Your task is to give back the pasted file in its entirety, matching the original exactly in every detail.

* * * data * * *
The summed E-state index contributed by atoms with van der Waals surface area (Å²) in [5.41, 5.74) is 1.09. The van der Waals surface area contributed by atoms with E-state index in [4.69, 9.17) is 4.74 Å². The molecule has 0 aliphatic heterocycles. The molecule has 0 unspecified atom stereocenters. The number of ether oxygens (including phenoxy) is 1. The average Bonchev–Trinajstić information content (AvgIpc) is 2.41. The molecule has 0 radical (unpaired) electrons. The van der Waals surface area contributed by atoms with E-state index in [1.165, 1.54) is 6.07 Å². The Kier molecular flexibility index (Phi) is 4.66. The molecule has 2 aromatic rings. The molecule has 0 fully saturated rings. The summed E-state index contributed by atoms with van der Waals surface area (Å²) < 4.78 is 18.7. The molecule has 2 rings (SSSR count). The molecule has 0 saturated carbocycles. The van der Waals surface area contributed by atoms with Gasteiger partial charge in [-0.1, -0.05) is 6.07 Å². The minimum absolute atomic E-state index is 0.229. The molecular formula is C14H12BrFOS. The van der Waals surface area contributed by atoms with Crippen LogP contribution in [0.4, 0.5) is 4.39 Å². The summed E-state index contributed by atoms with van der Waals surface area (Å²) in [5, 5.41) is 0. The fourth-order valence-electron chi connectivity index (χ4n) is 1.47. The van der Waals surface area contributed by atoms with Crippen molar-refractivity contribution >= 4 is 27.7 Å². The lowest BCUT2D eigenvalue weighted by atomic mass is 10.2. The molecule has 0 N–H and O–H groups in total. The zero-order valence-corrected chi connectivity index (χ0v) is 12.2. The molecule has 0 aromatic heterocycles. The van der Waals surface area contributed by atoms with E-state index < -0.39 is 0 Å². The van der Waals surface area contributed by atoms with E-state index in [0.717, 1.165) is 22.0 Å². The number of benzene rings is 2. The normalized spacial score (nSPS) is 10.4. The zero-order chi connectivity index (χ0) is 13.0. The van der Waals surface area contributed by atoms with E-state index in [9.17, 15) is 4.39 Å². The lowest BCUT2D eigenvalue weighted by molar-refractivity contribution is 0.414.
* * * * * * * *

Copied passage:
The summed E-state index contributed by atoms with van der Waals surface area (Å²) in [5.41, 5.74) is 1.09. The van der Waals surface area contributed by atoms with E-state index in [4.69, 9.17) is 4.74 Å². The molecule has 0 aliphatic heterocycles. The molecule has 0 unspecified atom stereocenters. The number of ether oxygens (including phenoxy) is 1. The average Bonchev–Trinajstić information content (AvgIpc) is 2.41. The molecule has 0 radical (unpaired) electrons. The van der Waals surface area contributed by atoms with E-state index in [1.165, 1.54) is 6.07 Å². The Kier molecular flexibility index (Phi) is 4.66. The molecule has 2 aromatic rings. The molecule has 0 fully saturated rings. The summed E-state index contributed by atoms with van der Waals surface area (Å²) < 4.78 is 18.7. The molecule has 2 rings (SSSR count). The molecule has 0 saturated carbocycles. The van der Waals surface area contributed by atoms with Gasteiger partial charge in [-0.1, -0.05) is 6.07 Å². The minimum absolute atomic E-state index is 0.229. The molecular formula is C14H12BrFOS. The van der Waals surface area contributed by atoms with Crippen LogP contribution in [0.4, 0.5) is 4.39 Å². The summed E-state index contributed by atoms with van der Waals surface area (Å²) in [5, 5.41) is 0. The fourth-order valence-electron chi connectivity index (χ4n) is 1.47. The van der Waals surface area contributed by atoms with Crippen molar-refractivity contribution >= 4 is 27.7 Å². The lowest BCUT2D eigenvalue weighted by atomic mass is 10.2. The molecule has 0 N–H and O–H groups in total. The zero-order valence-corrected chi connectivity index (χ0v) is 12.2. The molecule has 0 aromatic heterocycles. The van der Waals surface area contributed by atoms with E-state index < -0.39 is 0 Å². The van der Waals surface area contributed by atoms with E-state index in [0.717, 1.165) is 22.0 Å². The number of benzene rings is 2. The normalized spacial score (nSPS) is 10.4. The zero-order chi connectivity index (χ0) is 13.0. The van der Waals surface area contributed by atoms with E-state index in [9.17, 15) is 4.39 Å². The lowest BCUT2D eigenvalue weighted by molar-refractivity contribution is 0.414.